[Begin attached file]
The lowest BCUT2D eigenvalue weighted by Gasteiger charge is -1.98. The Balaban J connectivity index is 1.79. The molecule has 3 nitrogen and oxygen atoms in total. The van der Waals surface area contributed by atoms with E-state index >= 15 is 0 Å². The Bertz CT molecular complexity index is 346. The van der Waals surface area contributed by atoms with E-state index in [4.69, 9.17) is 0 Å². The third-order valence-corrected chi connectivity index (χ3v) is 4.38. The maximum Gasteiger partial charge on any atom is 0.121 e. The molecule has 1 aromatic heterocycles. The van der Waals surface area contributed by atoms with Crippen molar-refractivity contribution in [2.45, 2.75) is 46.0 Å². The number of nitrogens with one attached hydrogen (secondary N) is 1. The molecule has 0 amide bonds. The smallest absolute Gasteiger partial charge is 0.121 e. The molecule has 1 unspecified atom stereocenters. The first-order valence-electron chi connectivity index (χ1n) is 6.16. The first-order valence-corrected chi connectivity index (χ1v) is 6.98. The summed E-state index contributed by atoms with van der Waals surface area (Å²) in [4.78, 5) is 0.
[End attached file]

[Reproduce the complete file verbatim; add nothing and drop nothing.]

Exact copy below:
The lowest BCUT2D eigenvalue weighted by Gasteiger charge is -1.98. The Balaban J connectivity index is 1.79. The molecule has 3 nitrogen and oxygen atoms in total. The van der Waals surface area contributed by atoms with E-state index >= 15 is 0 Å². The Bertz CT molecular complexity index is 346. The van der Waals surface area contributed by atoms with E-state index in [4.69, 9.17) is 0 Å². The third-order valence-corrected chi connectivity index (χ3v) is 4.38. The maximum Gasteiger partial charge on any atom is 0.121 e. The molecule has 1 aromatic heterocycles. The van der Waals surface area contributed by atoms with Crippen molar-refractivity contribution in [2.45, 2.75) is 46.0 Å². The number of nitrogens with one attached hydrogen (secondary N) is 1. The molecule has 0 amide bonds. The smallest absolute Gasteiger partial charge is 0.121 e. The molecule has 1 unspecified atom stereocenters. The first-order valence-electron chi connectivity index (χ1n) is 6.16. The first-order valence-corrected chi connectivity index (χ1v) is 6.98. The summed E-state index contributed by atoms with van der Waals surface area (Å²) in [4.78, 5) is 0.